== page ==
Lethrinops turneri, photo copyright © by G. F. Turner

Lethrinops turneri
Above: Lethrinops turneri was given its scientific name in an April 2003 publication (Ngatunga and Snoeks, 2003). The name honors British biologist Dr. George Turner, Professor at the University of Hull — and Guest Author of several recent species pages at this Web site (see Latest Changes window). The photo shows an individual trawled at station Namiasi-White Rock on 21 October 1991, in a depth of up to 28 m (~90 feet); this specimen is not among the type material and was of unrecorded length. Photo by George Turner, used with his kind permission.
Lethrinops turneri occurs both in southern Lake Malawi, where it is known as far north as Domira Bay, and in Lake Malombe (just south of the southeast arm of L. Malawi, with which it is connected by the upper Shiré River). The holotype (RUSI 60072, Rhodes University), a male 77 mm in standard length (SL, excluding caudal fin), was seined on Mvera beach in L. Malombe. The largest specimen in the type series is a male 94 mm (3.7 inches) in SL and about 120 mm (4.7 inches) total length.
In his book on the offshore cichlids of L. Malawi, Turner (1996) included this species as Lethrinops 'pink head.' Indeed, the patch of orange-brown, on the upper part of the head and on the nape (between the head and the front of the dorsal fin), is the easiest way to recognize adult males. Ngatunga and Snoeks assigned L. turneri to "a group of shallow-water Lethrinops characterised by a short snout (20.0-35.8 % HL [head length]), with a terminal mouth set low on the profile, a small adult size (<140 mm SL) and, in most members, the possession of a few enlarged teeth at the postero-median part of the lower pharyngeal bone." The other members of this group are the previously described species L. parvidens, L. auritus, L. microstoma, L. macrophthalmus, L. macrochir, and still-undescribed species known as L. 'parvidens deep,' L. 'domira blotch,' and L. 'black dorsal auritus.' Several differences in proportions also distinguish L. turneri from these similar forms, but the aforementioned orange-brown color patch of mature males is the most straightforward diagnostic feature.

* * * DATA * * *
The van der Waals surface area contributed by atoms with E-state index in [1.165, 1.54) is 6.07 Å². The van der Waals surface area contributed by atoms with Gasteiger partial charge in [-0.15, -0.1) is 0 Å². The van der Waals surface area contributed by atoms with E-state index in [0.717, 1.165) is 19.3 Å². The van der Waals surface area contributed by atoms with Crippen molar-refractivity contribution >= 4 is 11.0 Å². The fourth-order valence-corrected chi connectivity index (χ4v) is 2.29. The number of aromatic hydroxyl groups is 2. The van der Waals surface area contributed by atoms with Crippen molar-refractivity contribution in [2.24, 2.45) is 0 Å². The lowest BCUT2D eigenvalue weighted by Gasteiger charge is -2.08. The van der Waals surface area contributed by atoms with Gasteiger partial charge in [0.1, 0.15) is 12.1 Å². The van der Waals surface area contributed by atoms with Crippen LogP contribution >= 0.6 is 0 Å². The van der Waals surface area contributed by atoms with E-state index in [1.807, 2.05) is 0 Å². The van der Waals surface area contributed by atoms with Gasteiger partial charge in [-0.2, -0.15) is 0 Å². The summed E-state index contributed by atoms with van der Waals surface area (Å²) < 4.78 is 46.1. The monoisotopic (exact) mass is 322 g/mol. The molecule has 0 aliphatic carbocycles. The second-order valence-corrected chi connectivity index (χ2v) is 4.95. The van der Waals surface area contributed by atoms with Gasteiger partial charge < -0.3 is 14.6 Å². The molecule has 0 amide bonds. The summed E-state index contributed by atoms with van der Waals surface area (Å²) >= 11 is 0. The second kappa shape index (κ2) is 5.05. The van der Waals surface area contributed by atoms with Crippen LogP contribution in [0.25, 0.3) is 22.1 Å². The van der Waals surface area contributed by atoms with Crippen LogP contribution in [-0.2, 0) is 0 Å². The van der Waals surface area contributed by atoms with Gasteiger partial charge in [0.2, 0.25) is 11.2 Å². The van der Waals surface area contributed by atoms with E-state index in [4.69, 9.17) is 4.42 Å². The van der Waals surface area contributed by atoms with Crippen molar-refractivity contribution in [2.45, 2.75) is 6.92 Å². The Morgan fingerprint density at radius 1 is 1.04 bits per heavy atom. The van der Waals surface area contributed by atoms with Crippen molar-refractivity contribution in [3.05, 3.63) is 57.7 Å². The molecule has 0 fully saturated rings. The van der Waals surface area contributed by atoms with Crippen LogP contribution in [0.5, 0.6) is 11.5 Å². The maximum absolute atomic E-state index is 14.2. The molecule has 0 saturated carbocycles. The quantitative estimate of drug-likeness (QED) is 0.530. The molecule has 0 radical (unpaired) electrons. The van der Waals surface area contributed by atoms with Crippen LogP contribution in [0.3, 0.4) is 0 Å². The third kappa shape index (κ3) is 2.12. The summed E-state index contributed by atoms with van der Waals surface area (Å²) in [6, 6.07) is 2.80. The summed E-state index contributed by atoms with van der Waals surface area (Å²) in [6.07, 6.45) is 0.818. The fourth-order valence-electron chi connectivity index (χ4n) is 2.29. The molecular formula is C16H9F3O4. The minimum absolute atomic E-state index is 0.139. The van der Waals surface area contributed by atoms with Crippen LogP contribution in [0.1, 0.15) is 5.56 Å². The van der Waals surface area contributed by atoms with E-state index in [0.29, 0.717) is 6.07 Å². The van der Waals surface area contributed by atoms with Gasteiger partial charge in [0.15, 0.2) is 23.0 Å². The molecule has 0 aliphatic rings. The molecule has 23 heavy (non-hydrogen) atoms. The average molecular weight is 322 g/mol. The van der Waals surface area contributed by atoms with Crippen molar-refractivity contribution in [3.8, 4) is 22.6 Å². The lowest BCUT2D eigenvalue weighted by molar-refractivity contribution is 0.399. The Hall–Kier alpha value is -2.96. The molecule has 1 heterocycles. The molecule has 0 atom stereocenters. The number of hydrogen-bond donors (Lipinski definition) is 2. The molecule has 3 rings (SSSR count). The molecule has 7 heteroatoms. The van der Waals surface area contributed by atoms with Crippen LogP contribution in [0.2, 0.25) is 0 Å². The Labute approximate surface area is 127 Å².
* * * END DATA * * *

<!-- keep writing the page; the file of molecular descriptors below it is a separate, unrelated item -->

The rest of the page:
Even though it was not formally described till 2003, Lethrinops turneri is an abundant fish. Turner (1996) reported that, during 1990, seine nets in Lake Malombe caught more than 2500 tons of this species, which is the most important food fish in that lake. The average individual, Turner estimated, weighs 3 grams. Therefore, he reasoned, the annual catch of this species in Lake Malombe is around 850 million fish! Oddly, the most abundant fish in Lake Malawi was also only recently described; Diplotaxodon limnothrissa was named by Turner in 1994.
Some individuals of Lethrinops turneri less than 60 mm TL are mature. The clutch size is about 30 eggs per batch. Based on examination of only a few stomachs, the diet includes chironomids, copepods, chaoborus larvae, ostracods, nematodes, diatoms, odonates [dragonflies and damselflies — probably larvae?], and cladocerans (Turner, 1996). Ngatunga and Snoeks also reported algal remains, detritus, and sand in all stomachs.
Lethrinops turneri has probably never been exported as an aquarium fish.


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The Cichlid Fishes of Lake Malawi, Africa:  MalawiCichlids.com

Page first posted: 22 June 2003
Web Author: M. K. Oliver, Ph.D.
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